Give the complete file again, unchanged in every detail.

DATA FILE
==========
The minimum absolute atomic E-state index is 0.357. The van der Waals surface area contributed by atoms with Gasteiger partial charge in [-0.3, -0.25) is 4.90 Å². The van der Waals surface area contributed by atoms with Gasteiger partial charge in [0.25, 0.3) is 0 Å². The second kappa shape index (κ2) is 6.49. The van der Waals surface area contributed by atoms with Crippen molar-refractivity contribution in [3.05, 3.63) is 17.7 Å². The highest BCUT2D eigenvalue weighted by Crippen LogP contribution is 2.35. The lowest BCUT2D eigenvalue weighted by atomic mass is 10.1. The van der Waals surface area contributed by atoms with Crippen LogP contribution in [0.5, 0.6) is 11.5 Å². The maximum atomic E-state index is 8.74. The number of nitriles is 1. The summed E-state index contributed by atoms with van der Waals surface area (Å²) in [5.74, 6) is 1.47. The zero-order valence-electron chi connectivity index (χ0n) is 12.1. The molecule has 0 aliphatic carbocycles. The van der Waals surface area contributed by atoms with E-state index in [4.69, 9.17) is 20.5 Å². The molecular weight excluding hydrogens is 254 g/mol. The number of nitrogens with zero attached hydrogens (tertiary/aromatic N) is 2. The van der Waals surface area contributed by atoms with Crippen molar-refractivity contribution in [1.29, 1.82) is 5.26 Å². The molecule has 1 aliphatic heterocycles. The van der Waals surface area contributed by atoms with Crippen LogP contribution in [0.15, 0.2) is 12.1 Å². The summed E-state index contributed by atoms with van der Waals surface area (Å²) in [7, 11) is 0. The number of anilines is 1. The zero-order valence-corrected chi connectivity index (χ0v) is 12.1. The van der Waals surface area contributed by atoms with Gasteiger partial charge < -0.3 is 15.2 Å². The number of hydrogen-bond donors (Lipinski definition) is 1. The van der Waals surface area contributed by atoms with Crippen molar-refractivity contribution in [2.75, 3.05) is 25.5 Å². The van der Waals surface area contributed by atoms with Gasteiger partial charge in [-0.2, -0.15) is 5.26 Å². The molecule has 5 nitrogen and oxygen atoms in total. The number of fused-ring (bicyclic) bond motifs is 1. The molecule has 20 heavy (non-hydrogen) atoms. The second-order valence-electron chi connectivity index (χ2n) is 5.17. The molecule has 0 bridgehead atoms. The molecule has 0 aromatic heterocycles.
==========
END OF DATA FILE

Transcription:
The minimum absolute atomic E-state index is 0.357. The van der Waals surface area contributed by atoms with Gasteiger partial charge in [-0.3, -0.25) is 4.90 Å². The van der Waals surface area contributed by atoms with Gasteiger partial charge in [0.25, 0.3) is 0 Å². The second kappa shape index (κ2) is 6.49. The van der Waals surface area contributed by atoms with Crippen molar-refractivity contribution in [3.05, 3.63) is 17.7 Å². The highest BCUT2D eigenvalue weighted by Crippen LogP contribution is 2.35. The lowest BCUT2D eigenvalue weighted by atomic mass is 10.1. The van der Waals surface area contributed by atoms with Crippen LogP contribution in [0.5, 0.6) is 11.5 Å². The maximum atomic E-state index is 8.74. The number of nitriles is 1. The summed E-state index contributed by atoms with van der Waals surface area (Å²) in [5.74, 6) is 1.47. The zero-order valence-electron chi connectivity index (χ0n) is 12.1. The molecule has 0 aliphatic carbocycles. The van der Waals surface area contributed by atoms with E-state index in [4.69, 9.17) is 20.5 Å². The molecular weight excluding hydrogens is 254 g/mol. The number of nitrogens with zero attached hydrogens (tertiary/aromatic N) is 2. The van der Waals surface area contributed by atoms with Crippen molar-refractivity contribution in [1.29, 1.82) is 5.26 Å². The molecule has 1 aliphatic heterocycles. The van der Waals surface area contributed by atoms with Crippen LogP contribution in [0.15, 0.2) is 12.1 Å². The summed E-state index contributed by atoms with van der Waals surface area (Å²) in [7, 11) is 0. The number of anilines is 1. The zero-order valence-corrected chi connectivity index (χ0v) is 12.1. The van der Waals surface area contributed by atoms with Gasteiger partial charge < -0.3 is 15.2 Å². The number of hydrogen-bond donors (Lipinski definition) is 1. The van der Waals surface area contributed by atoms with Crippen molar-refractivity contribution in [2.75, 3.05) is 25.5 Å². The van der Waals surface area contributed by atoms with Gasteiger partial charge in [-0.2, -0.15) is 5.26 Å². The molecule has 5 nitrogen and oxygen atoms in total. The number of fused-ring (bicyclic) bond motifs is 1. The molecule has 20 heavy (non-hydrogen) atoms. The second-order valence-electron chi connectivity index (χ2n) is 5.17. The molecule has 0 bridgehead atoms. The molecule has 0 aromatic heterocycles.